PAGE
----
Awards 2012: Making a Case for Madeleine Stowe


madeleine stoweABC’s new hit show, Revenge, has quickly become one of this year’s breakout shows, combining the perfect blend of secrets, romance, and vengeance into every episode. But no diabolical plot would be complete without a maniacal villain to hate – enter Victoria Grayson (aka Queen Victoria) played by the lovely and oh-so talented Madeleine Stowe. There’s nothing sweeter than revenge and Stowe manages to run the gamut in badassery, ultimately searing a special place in our hearts whether we like it or not.

And while some may think that playing the role of the antagonist is relatively easy, nothing could be further from the truth. I mean, think about it; you have to be evil enough to create havoc for the heroine, but likable enough so that fans still want you around. If you’re too hateful, they’ll just want you to be killed off, so they don’t have to deal with your aggravating antics anymore. And in some cases, it could even turn people off to the show entirely, but Stowe does a fantastic job of creating a character that we love to hate. She may be the most manipulative, controlling wife/mother/neighbor in the Hamptons, but she’s just so good at it. We can’t help but be enthralled by her. And being the television enthusiast that I am, I’ve come to appreciate even the smallest things an actor or actress brings to his or her character. For example, it’s not just the words a character says…it’s how they say them, which is something Stowe seems to be flawless at. Anyone can wear a smile or frown to portray a certain mood to the audience, but they’d have a hard time matching up to Stowe’s unyielding conviction. Think about the things that make Victoria great: her emotionally crippling one-liners, her bone-chilling death stares, the ability to make even the most fainest whisper feel like a deadly threat. I mean, who could forget the time Stowe’s character icily embraces her frenemy Lydia and whispers: “Every time I hug you, the warmth you feel is my hatred burning through.” Now that’s good television.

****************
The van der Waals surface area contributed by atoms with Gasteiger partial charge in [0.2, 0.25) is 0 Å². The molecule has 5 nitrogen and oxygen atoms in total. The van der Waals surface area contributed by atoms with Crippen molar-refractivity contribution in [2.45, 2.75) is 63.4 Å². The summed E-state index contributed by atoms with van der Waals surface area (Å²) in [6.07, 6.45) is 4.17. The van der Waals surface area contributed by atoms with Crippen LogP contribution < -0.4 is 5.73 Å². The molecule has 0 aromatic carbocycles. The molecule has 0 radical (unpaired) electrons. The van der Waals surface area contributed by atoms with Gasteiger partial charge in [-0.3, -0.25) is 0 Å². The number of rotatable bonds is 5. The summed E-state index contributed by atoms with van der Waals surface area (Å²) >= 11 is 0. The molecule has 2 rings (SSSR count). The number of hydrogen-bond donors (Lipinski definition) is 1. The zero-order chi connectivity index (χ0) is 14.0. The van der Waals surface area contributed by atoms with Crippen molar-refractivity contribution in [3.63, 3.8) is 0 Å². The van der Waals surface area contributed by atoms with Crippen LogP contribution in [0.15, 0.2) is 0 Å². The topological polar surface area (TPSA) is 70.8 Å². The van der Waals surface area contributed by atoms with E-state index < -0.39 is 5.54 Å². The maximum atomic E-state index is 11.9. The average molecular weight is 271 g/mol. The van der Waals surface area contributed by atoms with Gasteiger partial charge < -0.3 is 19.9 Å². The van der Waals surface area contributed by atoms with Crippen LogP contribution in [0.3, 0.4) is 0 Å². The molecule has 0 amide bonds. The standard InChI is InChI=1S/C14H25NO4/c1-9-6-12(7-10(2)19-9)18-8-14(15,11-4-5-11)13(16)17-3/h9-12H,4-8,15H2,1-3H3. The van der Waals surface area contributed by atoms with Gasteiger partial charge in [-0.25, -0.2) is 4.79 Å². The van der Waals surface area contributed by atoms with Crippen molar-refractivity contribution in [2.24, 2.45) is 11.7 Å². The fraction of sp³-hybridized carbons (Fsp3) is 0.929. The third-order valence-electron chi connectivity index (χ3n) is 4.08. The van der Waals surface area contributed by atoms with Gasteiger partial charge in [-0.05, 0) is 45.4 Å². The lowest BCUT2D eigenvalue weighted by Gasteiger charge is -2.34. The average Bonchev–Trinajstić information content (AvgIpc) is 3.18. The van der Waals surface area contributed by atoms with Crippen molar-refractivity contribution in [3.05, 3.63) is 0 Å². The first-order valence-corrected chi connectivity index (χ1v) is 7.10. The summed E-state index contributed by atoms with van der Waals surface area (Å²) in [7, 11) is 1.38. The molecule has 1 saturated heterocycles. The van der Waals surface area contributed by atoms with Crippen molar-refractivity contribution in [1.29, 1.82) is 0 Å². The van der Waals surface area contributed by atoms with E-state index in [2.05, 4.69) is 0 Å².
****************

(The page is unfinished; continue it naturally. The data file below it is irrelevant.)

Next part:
revengeBut what ultimately defines Stowe’s character is the fact that deep down she’s not completely heartless. Despite the double-cross she played on Emily’s father, she really did love him and didn’t take pleasure in hurting him or his daughter. Mind you, she still did it, so we still want to see her face consequences, but it shows that there’s more to her than meets the eye. There are villains who do the wrong thing out of necessity and those who do it for the thrill of it all. Stowe’s character belongs to the former, which makes her not only intriguing, but, in a way, relatable. Now don’t get me wrong, she’s definitely a heinous woman who deserves what’s coming to her (if Emily has her way), but I thoroughly enjoy trying to decipher her complex nature and figure out what happened to make her the insufferable woman she is today. Sure the writers came up with the brilliant content for the character’s back story, but it’s to Stowe’s credit for bringing so much depth and emotional layers to the role — a task at which  many villains before her have failed.

Whether you love her or hate her (or just love to hate her), Stowe has gradually made her character an essential part of the show and in truth, it wouldn’t be the same without her. A show’s success is only as strong as its characters and Victoria has become the foundation, ultimately morphing into the most watchable villain on TV right now. Surely that in itself is worthy of some recognition…preferably in the form of a Golden Globe.